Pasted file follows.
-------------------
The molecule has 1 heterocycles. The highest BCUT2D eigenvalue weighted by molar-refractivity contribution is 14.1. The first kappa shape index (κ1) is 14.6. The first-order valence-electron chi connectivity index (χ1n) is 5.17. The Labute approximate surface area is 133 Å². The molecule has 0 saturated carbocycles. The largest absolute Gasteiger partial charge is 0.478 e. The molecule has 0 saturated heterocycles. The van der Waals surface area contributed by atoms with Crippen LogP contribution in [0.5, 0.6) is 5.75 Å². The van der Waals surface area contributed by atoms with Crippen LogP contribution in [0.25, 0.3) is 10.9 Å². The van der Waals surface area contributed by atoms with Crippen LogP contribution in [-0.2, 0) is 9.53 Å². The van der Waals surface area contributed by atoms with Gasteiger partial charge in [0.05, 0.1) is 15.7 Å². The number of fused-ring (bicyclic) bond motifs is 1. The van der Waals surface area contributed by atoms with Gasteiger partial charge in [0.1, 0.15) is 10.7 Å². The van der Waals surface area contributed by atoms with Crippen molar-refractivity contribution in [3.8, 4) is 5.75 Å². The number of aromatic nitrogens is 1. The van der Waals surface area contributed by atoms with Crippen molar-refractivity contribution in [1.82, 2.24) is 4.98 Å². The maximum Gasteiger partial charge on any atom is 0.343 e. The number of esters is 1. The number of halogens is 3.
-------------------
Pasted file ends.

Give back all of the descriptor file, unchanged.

The molecule has 1 heterocycles. The highest BCUT2D eigenvalue weighted by molar-refractivity contribution is 14.1. The first kappa shape index (κ1) is 14.6. The first-order valence-electron chi connectivity index (χ1n) is 5.17. The Labute approximate surface area is 133 Å². The molecule has 0 saturated carbocycles. The largest absolute Gasteiger partial charge is 0.478 e. The molecule has 0 saturated heterocycles. The van der Waals surface area contributed by atoms with Crippen LogP contribution in [0.5, 0.6) is 5.75 Å². The van der Waals surface area contributed by atoms with Crippen LogP contribution in [0.25, 0.3) is 10.9 Å². The van der Waals surface area contributed by atoms with Crippen LogP contribution in [-0.2, 0) is 9.53 Å². The van der Waals surface area contributed by atoms with Gasteiger partial charge in [0.05, 0.1) is 15.7 Å². The number of fused-ring (bicyclic) bond motifs is 1. The van der Waals surface area contributed by atoms with Gasteiger partial charge in [0.1, 0.15) is 10.7 Å². The van der Waals surface area contributed by atoms with Crippen molar-refractivity contribution in [3.8, 4) is 5.75 Å². The number of aromatic nitrogens is 1. The van der Waals surface area contributed by atoms with Crippen molar-refractivity contribution in [1.82, 2.24) is 4.98 Å². The maximum Gasteiger partial charge on any atom is 0.343 e. The number of esters is 1. The number of halogens is 3.